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Crude oil as a source of organic chemicals.

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Introduction

Hydrocarbon Fuels Project Crude oil as a source of organic chemicals. Crude oil accounts for much of the wealth of the industrialised world. Crude oil exploitation has led to fuels for heating, generating electricity and powering motor vehicles. As well as used for fuel, products of crude oil are processed into petrochemicals for use in industry. In the UK the chemical industry provides jobs for 250,000 people. This means that the UK is very dependent upon crude oil and its products. Crude oil is made up of many types of hydrocarbons. There are three main types of hydrocarbon. These are arenes, cycloalkenes and alkanes. To separate the hydrocarbons in crude oil we use a process called fractional distillation. This process involves heating the crude oil in a fractional distillation column. At different temperatures different fractions evaporate off and then they cool at different levels of the column. Now each fraction contains a small mixture of hydrocarbons, that's boiling points are fairly similar. ...read more.

Middle

Bimetallic catalysts are used in reforming reactions. An example is using a cluster of platinum and rhenium atoms, as the catalyst, to remove hydrogen from methylcyclohexane to form methlybenzene. The metal clusters used are from between 1nm and 5nm thick and are deposited on an inert support. Hydrocarbons and other organic compounds as fuels. A fuel is anything that is used on a large scale to transfer energy to its surroundings. The fossil fuels, coal, oil and gas, account for 90% of the energy used in most industrialised countries. Hydroelectricity and nuclear power supply 9% with the other 1% of energy including solar power. To be a good fuel it must make this reaction: Fuel + Oxygen (or other oxidiser) --> Oxidation Producs + Energy Transfer Hydrocarbons are a good source of energy because they burn easily to give off energy, they are available in large quantities and they can be stored easily. However, they, when burned, give off harmful gases, as do all organic compounds apart from hydrogen, when burned. ...read more.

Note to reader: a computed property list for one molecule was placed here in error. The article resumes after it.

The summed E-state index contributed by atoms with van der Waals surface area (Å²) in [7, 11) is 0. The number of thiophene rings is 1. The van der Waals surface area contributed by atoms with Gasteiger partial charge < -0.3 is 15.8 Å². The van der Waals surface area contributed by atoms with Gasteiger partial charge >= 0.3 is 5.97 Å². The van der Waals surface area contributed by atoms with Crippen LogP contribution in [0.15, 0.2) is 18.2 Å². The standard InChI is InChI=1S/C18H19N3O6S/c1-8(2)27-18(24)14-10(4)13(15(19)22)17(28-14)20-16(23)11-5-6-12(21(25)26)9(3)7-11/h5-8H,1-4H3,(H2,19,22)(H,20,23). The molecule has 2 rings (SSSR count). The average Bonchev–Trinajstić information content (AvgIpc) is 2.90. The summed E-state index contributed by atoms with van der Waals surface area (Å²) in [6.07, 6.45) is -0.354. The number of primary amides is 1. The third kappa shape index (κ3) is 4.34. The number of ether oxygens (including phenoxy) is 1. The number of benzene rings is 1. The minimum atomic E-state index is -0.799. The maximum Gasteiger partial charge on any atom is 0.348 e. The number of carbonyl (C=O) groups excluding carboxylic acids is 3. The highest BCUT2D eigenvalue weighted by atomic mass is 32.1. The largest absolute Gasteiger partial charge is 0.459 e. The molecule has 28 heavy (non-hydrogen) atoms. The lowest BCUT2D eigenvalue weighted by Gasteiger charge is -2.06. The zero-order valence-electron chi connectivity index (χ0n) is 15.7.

Conclusion

However, they are expensive to use and radioactive waste products are harmful. Moving wind and water through turbines is becoming increasingly popular in many countries. They are both renewable and make no pollution. However, both are expensive to set up and can be noisy and ugly on the landscape. Solar panels take in solar heat to heat up water. Photovoltaic cells convert light energy to electrical energy. Both of these require sunlight that is not always plentiful, with there being none at night. But both are renewable and make no pollution or waste products. Pumping water underground to hot rocks heats up the water so that it can be used to heat buildings and homes. This is geothermal energy and there is a lot of it. However, the hot rocks are not found just anywhere and it is expensive to set up. Hydrogen is easily extracted from water and is proven to work in powering cars. However, it is difficult to store and dangerous as it is highly flammable. Some batteries are already used to power delivery vehicles and there are plans to make different batteries to provide more power for the vehicles. ...read more.

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